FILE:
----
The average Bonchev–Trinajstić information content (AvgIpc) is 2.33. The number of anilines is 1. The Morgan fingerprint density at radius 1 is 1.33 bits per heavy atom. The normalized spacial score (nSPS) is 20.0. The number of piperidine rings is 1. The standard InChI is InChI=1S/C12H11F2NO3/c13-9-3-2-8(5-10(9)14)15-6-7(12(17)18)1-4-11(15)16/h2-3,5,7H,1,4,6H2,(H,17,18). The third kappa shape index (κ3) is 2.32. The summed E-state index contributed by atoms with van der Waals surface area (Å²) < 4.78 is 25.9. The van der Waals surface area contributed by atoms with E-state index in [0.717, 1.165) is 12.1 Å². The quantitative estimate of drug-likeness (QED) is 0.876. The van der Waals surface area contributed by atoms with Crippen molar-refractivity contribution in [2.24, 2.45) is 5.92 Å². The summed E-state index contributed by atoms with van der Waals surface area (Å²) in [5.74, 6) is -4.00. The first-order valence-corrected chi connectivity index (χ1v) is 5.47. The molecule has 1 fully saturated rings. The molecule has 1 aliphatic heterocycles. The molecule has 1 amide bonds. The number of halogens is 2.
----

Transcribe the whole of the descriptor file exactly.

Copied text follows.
The average Bonchev–Trinajstić information content (AvgIpc) is 2.33. The number of anilines is 1. The Morgan fingerprint density at radius 1 is 1.33 bits per heavy atom. The normalized spacial score (nSPS) is 20.0. The number of piperidine rings is 1. The standard InChI is InChI=1S/C12H11F2NO3/c13-9-3-2-8(5-10(9)14)15-6-7(12(17)18)1-4-11(15)16/h2-3,5,7H,1,4,6H2,(H,17,18). The third kappa shape index (κ3) is 2.32. The summed E-state index contributed by atoms with van der Waals surface area (Å²) < 4.78 is 25.9. The van der Waals surface area contributed by atoms with E-state index in [0.717, 1.165) is 12.1 Å². The quantitative estimate of drug-likeness (QED) is 0.876. The van der Waals surface area contributed by atoms with Crippen molar-refractivity contribution in [2.24, 2.45) is 5.92 Å². The summed E-state index contributed by atoms with van der Waals surface area (Å²) in [5.74, 6) is -4.00. The first-order valence-corrected chi connectivity index (χ1v) is 5.47. The molecule has 1 fully saturated rings. The molecule has 1 aliphatic heterocycles. The molecule has 1 amide bonds. The number of halogens is 2.